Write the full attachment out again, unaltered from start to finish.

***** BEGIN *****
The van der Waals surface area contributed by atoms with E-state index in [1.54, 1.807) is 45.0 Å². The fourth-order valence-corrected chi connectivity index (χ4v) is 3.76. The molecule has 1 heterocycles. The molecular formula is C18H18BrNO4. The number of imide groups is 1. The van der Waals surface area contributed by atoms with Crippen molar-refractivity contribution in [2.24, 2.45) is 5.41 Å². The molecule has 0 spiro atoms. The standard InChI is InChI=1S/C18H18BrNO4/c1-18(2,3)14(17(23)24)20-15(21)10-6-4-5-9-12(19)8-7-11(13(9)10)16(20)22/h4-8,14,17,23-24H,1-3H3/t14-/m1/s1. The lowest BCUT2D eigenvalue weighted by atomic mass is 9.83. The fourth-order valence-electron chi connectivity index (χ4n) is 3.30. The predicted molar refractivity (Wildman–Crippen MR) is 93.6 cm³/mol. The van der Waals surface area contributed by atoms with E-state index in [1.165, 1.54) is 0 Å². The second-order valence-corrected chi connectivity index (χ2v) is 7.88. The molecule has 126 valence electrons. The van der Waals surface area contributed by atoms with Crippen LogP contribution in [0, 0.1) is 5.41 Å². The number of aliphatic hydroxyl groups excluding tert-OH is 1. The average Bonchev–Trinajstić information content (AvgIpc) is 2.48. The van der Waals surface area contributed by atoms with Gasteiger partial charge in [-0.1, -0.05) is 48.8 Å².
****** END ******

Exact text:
The van der Waals surface area contributed by atoms with E-state index in [1.54, 1.807) is 45.0 Å². The fourth-order valence-corrected chi connectivity index (χ4v) is 3.76. The molecule has 1 heterocycles. The molecular formula is C18H18BrNO4. The number of imide groups is 1. The van der Waals surface area contributed by atoms with Crippen molar-refractivity contribution in [2.24, 2.45) is 5.41 Å². The molecule has 0 spiro atoms. The standard InChI is InChI=1S/C18H18BrNO4/c1-18(2,3)14(17(23)24)20-15(21)10-6-4-5-9-12(19)8-7-11(13(9)10)16(20)22/h4-8,14,17,23-24H,1-3H3/t14-/m1/s1. The lowest BCUT2D eigenvalue weighted by atomic mass is 9.83. The fourth-order valence-electron chi connectivity index (χ4n) is 3.30. The predicted molar refractivity (Wildman–Crippen MR) is 93.6 cm³/mol. The van der Waals surface area contributed by atoms with E-state index in [1.165, 1.54) is 0 Å². The second-order valence-corrected chi connectivity index (χ2v) is 7.88. The molecule has 126 valence electrons. The van der Waals surface area contributed by atoms with Crippen LogP contribution in [0, 0.1) is 5.41 Å². The number of aliphatic hydroxyl groups excluding tert-OH is 1. The average Bonchev–Trinajstić information content (AvgIpc) is 2.48. The van der Waals surface area contributed by atoms with Gasteiger partial charge in [-0.1, -0.05) is 48.8 Å².